“You can bet when I come to vote, I will not vote for him,” Henke said of Evers. Mark and Cathi did say they want it noted that the family is divided on this question; some family members don’t blame Evers and believe there are other issues at play, such as prison overcrowding, they said.
Mark Henke told Wisconsin Right Now that his dad, Redlich’s son-in-law, was signed up for the victim notification system at one point and wrote the parole board repeatedly objecting to Jenkins’ release. But the dad died a couple of years ago. Lucas told them that his enrollment was deleted at that time without further outreach to the family. She told them another relative was in the system and that a notice was generated within the notification system online.
However, they believe that the relative is an elderly person who isn’t comfortable with the Internet. In short, it all added up to the state doing nothing proactively to make sure family members knew about the parole hearing, and the family not learning Jenkins was up for parole when they could have tried to stop it. We found many variations of this problem. Some victims’ families didn’t know the enrollment system existed, some didn’t update their information in it, one received notices for years until they suddenly stopped. One issue is that the government alerts victims’ families to the notification enrollment system at the time of the criminal case; in some of these cases, that was 30-40 years ago, and victims’ family members were juveniles at the time.
State law says a reasonable effort must be made to notify families.
“He was logged in and had an account for that website,” Henke says of his dad and the victim notification system. He said the family has his dad’s login credentials, but they no longer work.
“We don’t know if there was a parole hearing or that there was a parole hearing. There wasn’t any warning to anyone of us,” Mark Henke said. “It would have been nice to know.”
The state Department of Corrections says Jenkins, now 61, was granted parole on March 17, 2020, and he lives in Milwaukee. On social media, Jenkins describes moving throughout the community, going to Mayfair Mall, Metro Market, and the laundromat. The parole was discretionary. Killers serving life sentences do not qualify for mandatory release.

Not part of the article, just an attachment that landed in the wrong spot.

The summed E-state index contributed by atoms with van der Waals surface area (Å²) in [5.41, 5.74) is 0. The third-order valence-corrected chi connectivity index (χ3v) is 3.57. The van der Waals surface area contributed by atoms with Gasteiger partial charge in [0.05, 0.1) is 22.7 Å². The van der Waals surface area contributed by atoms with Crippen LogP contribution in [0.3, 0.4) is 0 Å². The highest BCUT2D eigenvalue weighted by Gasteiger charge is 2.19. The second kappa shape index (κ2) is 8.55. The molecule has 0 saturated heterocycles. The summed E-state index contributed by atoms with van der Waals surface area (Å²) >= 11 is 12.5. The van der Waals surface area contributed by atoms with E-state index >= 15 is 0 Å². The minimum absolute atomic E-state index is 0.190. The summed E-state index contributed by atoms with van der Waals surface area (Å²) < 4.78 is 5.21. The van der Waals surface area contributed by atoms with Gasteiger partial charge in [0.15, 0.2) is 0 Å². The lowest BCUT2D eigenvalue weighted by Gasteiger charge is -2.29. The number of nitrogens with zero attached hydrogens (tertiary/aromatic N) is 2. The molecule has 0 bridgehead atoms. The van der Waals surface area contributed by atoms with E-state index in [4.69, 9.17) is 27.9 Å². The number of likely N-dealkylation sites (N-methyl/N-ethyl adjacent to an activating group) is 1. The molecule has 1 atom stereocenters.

Corrections releases killers’ cities but not their exact address, unless they are registered sex offenders, which Jenkins is not.
“I live in my grandmother’s house today,” Mark says, noting that, at the time of the murder, Jenkins “lived literally two blocks up the street. For all we know, he could be blocks away. I’m concerned he could be right next door to me, and what makes me think he is rehabilitated?”
Cathi Henke noted that Lt. Gov. Mandela Barnes is part of the Evers’ administration too and criticized both Evers’ and Barnes’ soft-on-crime philosophy. Both men have called for emptying the prisons by 50%. Barnes said on video that he thinks reducing the prison population is “sexy.”
“I find it reprehensible that the word he (Barnes) used is ‘sexy,'” Cathi said. “It’s disgusting.” Of Evers and Barnes, she said: “They’re making our streets less safe, which is frightening.” She said Barnes’ comment was “sick.”
Mark explained that Gladys and her husband used to run a butcher shop in Milwaukee. They built their home in Wauwatosa in the early 1960s. It was supposed to be their retirement home, two blocks off the Menomonee River Parkway.
His grandfather passed away first. Mark had just left the Navy when he got the news that his grandmother was murdered.